California could soon become the largest state to ban the use of facial recognition technology in law enforcement body cameras, a significant milestone in the regulation of the burgeoning technology.
The State Assembly on Thursday passed AB 1215, a bill that would impose a three-year moratorium on the technology, garnering praise from privacy and civil liberties advocates. The legislation now heads to Gov. Gavin Newsom’s desk.
“This is a major victory for civil rights and civil liberties groups on the ground in California who are leading the fight to rein in invasive facial recognition surveillance,” Evan Greer, deputy director of Fight for the Future — a digital rights group that has advocated for a federal facial recognition ban along with a coalition of other groups — said in a statement to Fox News.
“But no one should be subjected to automated biometric surveillance––the ultimate Big Brother surveillance weapon––regardless of where they live. That’s why we’re calling on lawmakers at the local, state, and federal level to enact an outright ban facial recognition surveillance,” Greer explained.
Other states are also considering measures to curtail or ban the technology. In Michigan, two bipartisan bills to ban law enforcement from using the technology are working their way through the state Legislature; in Massachusetts, lawmakers are holding hearings this fall to consider a statewide moratorium on using facial recognition; and in New York, legislation that would ban the technology from being deployed in schools is being considered.
Law enforcement’s use of the technology, which was supported by a majority of Americans in a recent Pew Research Center poll, is still controversial.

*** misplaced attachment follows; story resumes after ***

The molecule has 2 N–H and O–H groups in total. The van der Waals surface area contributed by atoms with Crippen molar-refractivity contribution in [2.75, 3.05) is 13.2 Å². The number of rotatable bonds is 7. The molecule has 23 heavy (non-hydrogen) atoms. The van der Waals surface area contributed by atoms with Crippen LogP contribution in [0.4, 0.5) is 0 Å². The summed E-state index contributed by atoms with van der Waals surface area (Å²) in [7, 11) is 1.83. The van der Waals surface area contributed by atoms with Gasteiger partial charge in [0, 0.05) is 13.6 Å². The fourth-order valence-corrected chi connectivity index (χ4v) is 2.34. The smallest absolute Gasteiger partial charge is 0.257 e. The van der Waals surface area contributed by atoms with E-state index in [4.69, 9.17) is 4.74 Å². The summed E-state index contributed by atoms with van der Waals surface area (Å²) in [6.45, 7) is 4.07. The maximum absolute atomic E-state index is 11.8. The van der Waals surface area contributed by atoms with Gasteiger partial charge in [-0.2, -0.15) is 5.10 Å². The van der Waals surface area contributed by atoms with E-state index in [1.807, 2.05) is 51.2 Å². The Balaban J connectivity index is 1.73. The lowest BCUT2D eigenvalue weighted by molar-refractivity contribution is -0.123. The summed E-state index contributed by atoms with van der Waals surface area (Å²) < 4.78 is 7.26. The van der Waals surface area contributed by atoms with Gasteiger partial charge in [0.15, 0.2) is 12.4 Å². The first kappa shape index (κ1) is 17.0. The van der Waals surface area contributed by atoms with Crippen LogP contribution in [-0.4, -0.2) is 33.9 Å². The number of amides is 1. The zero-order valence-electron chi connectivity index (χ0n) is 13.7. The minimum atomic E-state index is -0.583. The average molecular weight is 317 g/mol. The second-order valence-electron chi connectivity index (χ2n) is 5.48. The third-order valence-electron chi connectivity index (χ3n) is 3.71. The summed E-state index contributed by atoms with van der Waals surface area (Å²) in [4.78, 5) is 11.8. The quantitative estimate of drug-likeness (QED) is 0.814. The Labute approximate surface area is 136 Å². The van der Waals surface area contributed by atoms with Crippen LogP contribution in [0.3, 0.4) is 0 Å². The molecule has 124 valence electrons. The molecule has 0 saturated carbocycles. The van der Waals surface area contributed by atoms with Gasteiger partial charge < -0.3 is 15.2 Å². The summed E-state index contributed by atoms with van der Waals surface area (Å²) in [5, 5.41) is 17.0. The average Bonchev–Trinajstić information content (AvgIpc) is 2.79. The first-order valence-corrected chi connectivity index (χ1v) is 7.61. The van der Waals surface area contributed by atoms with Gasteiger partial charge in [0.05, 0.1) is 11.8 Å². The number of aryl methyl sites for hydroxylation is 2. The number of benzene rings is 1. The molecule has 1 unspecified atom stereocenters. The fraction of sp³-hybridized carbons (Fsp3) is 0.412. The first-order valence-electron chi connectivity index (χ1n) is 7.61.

A test by the American Civil Liberties Union (ACLU) of Amazon’s face recognition software found it falsely matched 26 California state lawmakers, or more than one in five, to images from a set of 25,000 public arrest photographs. Over half of the false positives were people of color. Some lawmakers, including Democratic presidential candidate Sen. Bernie Sanders, want to ban police use of the tech.
A recent report found that motor vehicle departments across the country are taking drivers’ personal information and selling it to a range of different businesses, including private investigators, generating millions in revenue.
Assembly member Phil Ting, a Democrat and the bill’s sponsor, said the technology is not ready for primetime.
“Body cameras have been used as a tool to build trust between communities and law enforcement and to provide more transparency,” he told The Washington Post. “Putting facial recognition software into those body cameras helps destroy that trust. It turns a tool of transparency and openness into a tool of 24-hour surveillance.”
Although it isn’t currently a common practice for police departments to use facial recognition in their body cameras, advocates worry that could change.
However, some law enforcement groups are opposed to the legislation — which initially called for a total ban on the technology in body cameras but was scaled back to a three-year moratorium — claiming it will threaten the ability of police to do their jobs.
“By banning this technology, California will be announcing to the nation and world that it doesn’t want our law enforcement officers to have the necessary tools they need to properly protect the public and attendees of these events,” the Riverside Sheriff’s Association wrote in a statement on the legislation.
Ting represents San Francisco, which earlier this year became the first city to ban police from using the technology, and was later joined by Oakland, Calif. and Somerville, Mass.
If signed by the governor, the moratorium will go into effect on Jan. 1 and last through the end of 2022.
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